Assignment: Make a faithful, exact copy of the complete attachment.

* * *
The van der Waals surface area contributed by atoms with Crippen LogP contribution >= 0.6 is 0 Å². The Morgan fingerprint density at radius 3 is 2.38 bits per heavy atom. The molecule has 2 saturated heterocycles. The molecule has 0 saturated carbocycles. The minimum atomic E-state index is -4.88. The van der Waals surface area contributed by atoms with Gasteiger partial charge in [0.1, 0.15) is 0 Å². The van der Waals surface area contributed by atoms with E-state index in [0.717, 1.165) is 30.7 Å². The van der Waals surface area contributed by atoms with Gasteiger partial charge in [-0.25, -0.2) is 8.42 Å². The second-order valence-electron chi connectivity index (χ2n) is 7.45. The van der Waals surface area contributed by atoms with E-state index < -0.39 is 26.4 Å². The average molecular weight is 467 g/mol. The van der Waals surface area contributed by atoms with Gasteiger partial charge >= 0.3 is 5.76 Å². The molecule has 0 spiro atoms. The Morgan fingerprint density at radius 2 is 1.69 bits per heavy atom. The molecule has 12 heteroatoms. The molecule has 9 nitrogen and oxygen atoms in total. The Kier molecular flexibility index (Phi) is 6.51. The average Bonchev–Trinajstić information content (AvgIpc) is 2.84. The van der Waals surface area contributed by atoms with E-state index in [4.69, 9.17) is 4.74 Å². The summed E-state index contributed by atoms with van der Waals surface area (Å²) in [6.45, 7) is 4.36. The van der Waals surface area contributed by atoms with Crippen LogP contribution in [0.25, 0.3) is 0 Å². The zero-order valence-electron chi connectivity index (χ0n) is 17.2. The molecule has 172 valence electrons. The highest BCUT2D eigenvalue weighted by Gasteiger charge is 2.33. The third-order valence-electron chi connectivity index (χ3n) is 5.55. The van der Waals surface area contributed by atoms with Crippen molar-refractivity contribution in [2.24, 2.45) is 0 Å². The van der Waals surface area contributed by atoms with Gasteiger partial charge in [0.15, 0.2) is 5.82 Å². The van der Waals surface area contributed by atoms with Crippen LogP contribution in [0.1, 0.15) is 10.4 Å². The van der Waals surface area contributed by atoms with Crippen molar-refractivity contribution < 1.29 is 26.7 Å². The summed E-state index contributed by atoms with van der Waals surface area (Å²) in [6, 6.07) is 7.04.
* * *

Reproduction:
The van der Waals surface area contributed by atoms with Crippen LogP contribution >= 0.6 is 0 Å². The Morgan fingerprint density at radius 3 is 2.38 bits per heavy atom. The molecule has 2 saturated heterocycles. The molecule has 0 saturated carbocycles. The minimum atomic E-state index is -4.88. The van der Waals surface area contributed by atoms with Gasteiger partial charge in [0.1, 0.15) is 0 Å². The van der Waals surface area contributed by atoms with E-state index in [0.717, 1.165) is 30.7 Å². The van der Waals surface area contributed by atoms with Gasteiger partial charge in [-0.25, -0.2) is 8.42 Å². The second-order valence-electron chi connectivity index (χ2n) is 7.45. The van der Waals surface area contributed by atoms with E-state index < -0.39 is 26.4 Å². The average molecular weight is 467 g/mol. The van der Waals surface area contributed by atoms with Gasteiger partial charge >= 0.3 is 5.76 Å². The molecule has 0 spiro atoms. The Morgan fingerprint density at radius 2 is 1.69 bits per heavy atom. The molecule has 12 heteroatoms. The molecule has 9 nitrogen and oxygen atoms in total. The Kier molecular flexibility index (Phi) is 6.51. The average Bonchev–Trinajstić information content (AvgIpc) is 2.84. The van der Waals surface area contributed by atoms with E-state index in [4.69, 9.17) is 4.74 Å². The summed E-state index contributed by atoms with van der Waals surface area (Å²) in [6.45, 7) is 4.36. The van der Waals surface area contributed by atoms with Crippen LogP contribution in [0.25, 0.3) is 0 Å². The zero-order valence-electron chi connectivity index (χ0n) is 17.2. The molecule has 172 valence electrons. The highest BCUT2D eigenvalue weighted by Gasteiger charge is 2.33. The third-order valence-electron chi connectivity index (χ3n) is 5.55. The van der Waals surface area contributed by atoms with Crippen molar-refractivity contribution in [2.24, 2.45) is 0 Å². The van der Waals surface area contributed by atoms with Gasteiger partial charge in [0.15, 0.2) is 5.82 Å². The van der Waals surface area contributed by atoms with Crippen LogP contribution in [0.1, 0.15) is 10.4 Å². The van der Waals surface area contributed by atoms with Crippen molar-refractivity contribution < 1.29 is 26.7 Å². The summed E-state index contributed by atoms with van der Waals surface area (Å²) in [6, 6.07) is 7.04.